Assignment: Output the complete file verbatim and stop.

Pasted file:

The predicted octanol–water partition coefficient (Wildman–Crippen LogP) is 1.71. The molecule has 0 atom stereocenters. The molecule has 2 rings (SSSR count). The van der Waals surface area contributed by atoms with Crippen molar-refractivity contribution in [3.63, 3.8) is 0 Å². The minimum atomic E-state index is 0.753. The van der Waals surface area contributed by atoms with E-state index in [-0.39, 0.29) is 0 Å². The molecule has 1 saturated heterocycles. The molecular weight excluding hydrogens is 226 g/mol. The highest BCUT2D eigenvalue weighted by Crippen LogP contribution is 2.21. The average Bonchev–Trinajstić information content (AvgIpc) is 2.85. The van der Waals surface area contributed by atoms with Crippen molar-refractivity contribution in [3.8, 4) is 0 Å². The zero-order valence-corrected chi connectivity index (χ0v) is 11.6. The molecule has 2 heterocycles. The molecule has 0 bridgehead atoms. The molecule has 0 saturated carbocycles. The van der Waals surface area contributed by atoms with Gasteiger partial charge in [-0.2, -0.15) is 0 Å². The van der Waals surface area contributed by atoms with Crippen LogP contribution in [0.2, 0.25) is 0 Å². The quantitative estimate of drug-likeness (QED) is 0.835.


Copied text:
The predicted octanol–water partition coefficient (Wildman–Crippen LogP) is 1.71. The molecule has 0 atom stereocenters. The molecule has 2 rings (SSSR count). The van der Waals surface area contributed by atoms with Crippen molar-refractivity contribution in [3.63, 3.8) is 0 Å². The minimum atomic E-state index is 0.753. The van der Waals surface area contributed by atoms with E-state index in [-0.39, 0.29) is 0 Å². The molecule has 1 saturated heterocycles. The molecular weight excluding hydrogens is 226 g/mol. The highest BCUT2D eigenvalue weighted by Crippen LogP contribution is 2.21. The average Bonchev–Trinajstić information content (AvgIpc) is 2.85. The van der Waals surface area contributed by atoms with Crippen molar-refractivity contribution in [3.8, 4) is 0 Å². The zero-order valence-corrected chi connectivity index (χ0v) is 11.6. The molecule has 2 heterocycles. The molecule has 0 bridgehead atoms. The molecule has 0 saturated carbocycles. The van der Waals surface area contributed by atoms with Gasteiger partial charge in [-0.2, -0.15) is 0 Å². The van der Waals surface area contributed by atoms with Crippen LogP contribution in [0.2, 0.25) is 0 Å². The quantitative estimate of drug-likeness (QED) is 0.835.